Every Saturday, Booking Mama hosts a feature called Kid Konnection where she features anything related to children’s books. Click on the button above to go to her blog and read reviews of books anywhere from picture books to young adult fiction.
Last week she review a re-release of Emily of Deep Valley by Maud Hart Lovelace. Something Book Club Girl has been blogging about for some time not. Maud Hart Lovelace is also the author of the Betsy and Tacy series – a series I loved and have such fond memories of reading to my daughter when she was little. Some how I missed the Deep Valley series but I was lucky enough to win a copy from Book Club Girl and I’m very excited to at this new find.
So with all the talk of Maud Hart Lovelace and having just reread A Tree Grows in Brooklyn in got me to thinking about my favorite young adult novel Anne of Green Gables. I love Anne like a bosom friend, a kindred spirit. The whole series is just wonderful and in my opinion a must read for every girl but this first is my absolute favorite.
Summary: “She’ll have to go back.”
Matthew and Marilla Cuthbert had decided to adopt an orphan. They wanted a nice sturdy boy to help Matthew with the farm chores. The orphanage sent a girl instead – a mischievous, talkative redhead who the Cuthberts thought would be no use at all. But as soon as Anne arrived at the snug, white farmhouse called Green Gables, she knew she wanted to stay forever. And the longer Anne stayed, the harder it was for anyone to imagine Green Gables without her.
Delightful, unpredictable Anne Shirley has been charming readers of all ages, in every part of the world, for over three-quarters of a century. Bestsellers from the moment they were published, the Anne Of Green Gables novels have allowed generations of children to grow up right along with Anne.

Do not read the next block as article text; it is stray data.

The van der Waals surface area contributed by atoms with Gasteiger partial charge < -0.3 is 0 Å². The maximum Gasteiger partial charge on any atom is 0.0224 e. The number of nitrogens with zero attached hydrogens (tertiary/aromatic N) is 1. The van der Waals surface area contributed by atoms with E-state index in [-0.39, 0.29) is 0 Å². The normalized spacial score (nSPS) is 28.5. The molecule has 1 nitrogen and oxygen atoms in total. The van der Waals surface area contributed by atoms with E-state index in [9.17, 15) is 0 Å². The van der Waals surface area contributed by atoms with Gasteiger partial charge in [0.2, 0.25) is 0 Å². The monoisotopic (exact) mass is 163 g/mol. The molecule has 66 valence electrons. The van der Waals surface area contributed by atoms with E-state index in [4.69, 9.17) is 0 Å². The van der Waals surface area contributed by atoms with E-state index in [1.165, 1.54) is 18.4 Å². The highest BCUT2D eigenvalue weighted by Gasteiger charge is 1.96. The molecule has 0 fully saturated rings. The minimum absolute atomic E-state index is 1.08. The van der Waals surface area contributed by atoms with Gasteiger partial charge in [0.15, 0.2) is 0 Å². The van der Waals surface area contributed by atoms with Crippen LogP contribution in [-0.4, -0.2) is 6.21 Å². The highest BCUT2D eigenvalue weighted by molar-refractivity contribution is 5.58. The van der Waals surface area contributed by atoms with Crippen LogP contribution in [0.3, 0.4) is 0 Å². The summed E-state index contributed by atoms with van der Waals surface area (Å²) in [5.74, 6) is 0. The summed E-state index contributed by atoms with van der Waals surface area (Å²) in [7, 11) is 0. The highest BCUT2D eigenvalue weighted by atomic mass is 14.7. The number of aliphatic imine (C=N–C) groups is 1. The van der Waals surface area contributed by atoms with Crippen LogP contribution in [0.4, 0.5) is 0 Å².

— Random House
Anne (with an E, as it’s “so much more distinguished”) is a remarkable girl with an imagination and love of life that can’t be crushed. Along with her bosom friend and kindred spirit Diana Berry she rushes head strong into adventure. But Anne isn’t simply a Rebecca of Sunnybrook Farm kind of girl – she’s had a hard life before she came to Green Gables. Her sunny attitude and her use of her imagination to see the world around her as wondrous and dramatic comes from her longing for a happier life. The love and security she finally finds with Marilla and Mathew is all the more touching because you know how much it is what she desperately needs.
Anne is my car book – the book I keep in the glove compartment of my car because I can pick it up anytime and start reading and know exactly whats going on. I laugh out loud when while trying to dye her hateful red hair a black it turns a horrible shade of green. I cringe when she mistakes liniment for vanilla baking a cake. And I know that her hatred of Gilbert Blythe for having called her carrots will not last for ever and knowing that makes me happy.
There so much for girls to get out of this book. Anne is loving and brave, reckless and headstrong, she is a loyal friend and with her in their lives Marilla and Mathew will never have a dull moment. Anne isn’t perfect but her heart is always in the right place. She can be mean but she’s always sees the error of her ways. The lessons Anne learns are lessons we could all use to learn. If you have a little girl in your life or if you haven’t read them yourself, do her or yourself a favor and read this series. If you can’t read them all be sure to read Anne of Green Gables. You’ll be happy you did.